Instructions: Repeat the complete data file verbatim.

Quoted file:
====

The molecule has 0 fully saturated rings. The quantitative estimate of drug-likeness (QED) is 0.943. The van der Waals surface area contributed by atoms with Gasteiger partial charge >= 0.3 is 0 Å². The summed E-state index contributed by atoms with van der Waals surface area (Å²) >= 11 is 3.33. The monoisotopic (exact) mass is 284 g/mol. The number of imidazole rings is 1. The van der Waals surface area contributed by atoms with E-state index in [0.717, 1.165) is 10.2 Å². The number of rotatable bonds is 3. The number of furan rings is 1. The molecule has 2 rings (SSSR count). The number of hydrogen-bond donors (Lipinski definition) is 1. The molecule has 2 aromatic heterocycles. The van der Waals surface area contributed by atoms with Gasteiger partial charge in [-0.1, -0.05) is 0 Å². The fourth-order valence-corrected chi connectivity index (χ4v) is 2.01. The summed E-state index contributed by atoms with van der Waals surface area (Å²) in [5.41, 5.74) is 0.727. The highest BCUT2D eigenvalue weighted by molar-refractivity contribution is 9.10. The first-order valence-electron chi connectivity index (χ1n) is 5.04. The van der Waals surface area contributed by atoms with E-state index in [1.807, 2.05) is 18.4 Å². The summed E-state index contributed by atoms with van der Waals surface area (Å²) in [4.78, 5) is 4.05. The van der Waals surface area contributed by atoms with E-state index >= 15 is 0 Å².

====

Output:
The molecule has 0 fully saturated rings. The quantitative estimate of drug-likeness (QED) is 0.943. The van der Waals surface area contributed by atoms with Gasteiger partial charge >= 0.3 is 0 Å². The summed E-state index contributed by atoms with van der Waals surface area (Å²) >= 11 is 3.33. The monoisotopic (exact) mass is 284 g/mol. The number of imidazole rings is 1. The van der Waals surface area contributed by atoms with E-state index in [0.717, 1.165) is 10.2 Å². The number of rotatable bonds is 3. The number of furan rings is 1. The molecule has 2 rings (SSSR count). The number of hydrogen-bond donors (Lipinski definition) is 1. The molecule has 2 aromatic heterocycles. The van der Waals surface area contributed by atoms with Gasteiger partial charge in [-0.1, -0.05) is 0 Å². The fourth-order valence-corrected chi connectivity index (χ4v) is 2.01. The summed E-state index contributed by atoms with van der Waals surface area (Å²) in [5.41, 5.74) is 0.727. The highest BCUT2D eigenvalue weighted by molar-refractivity contribution is 9.10. The first-order valence-electron chi connectivity index (χ1n) is 5.04. The van der Waals surface area contributed by atoms with E-state index in [1.807, 2.05) is 18.4 Å². The summed E-state index contributed by atoms with van der Waals surface area (Å²) in [4.78, 5) is 4.05. The van der Waals surface area contributed by atoms with E-state index >= 15 is 0 Å².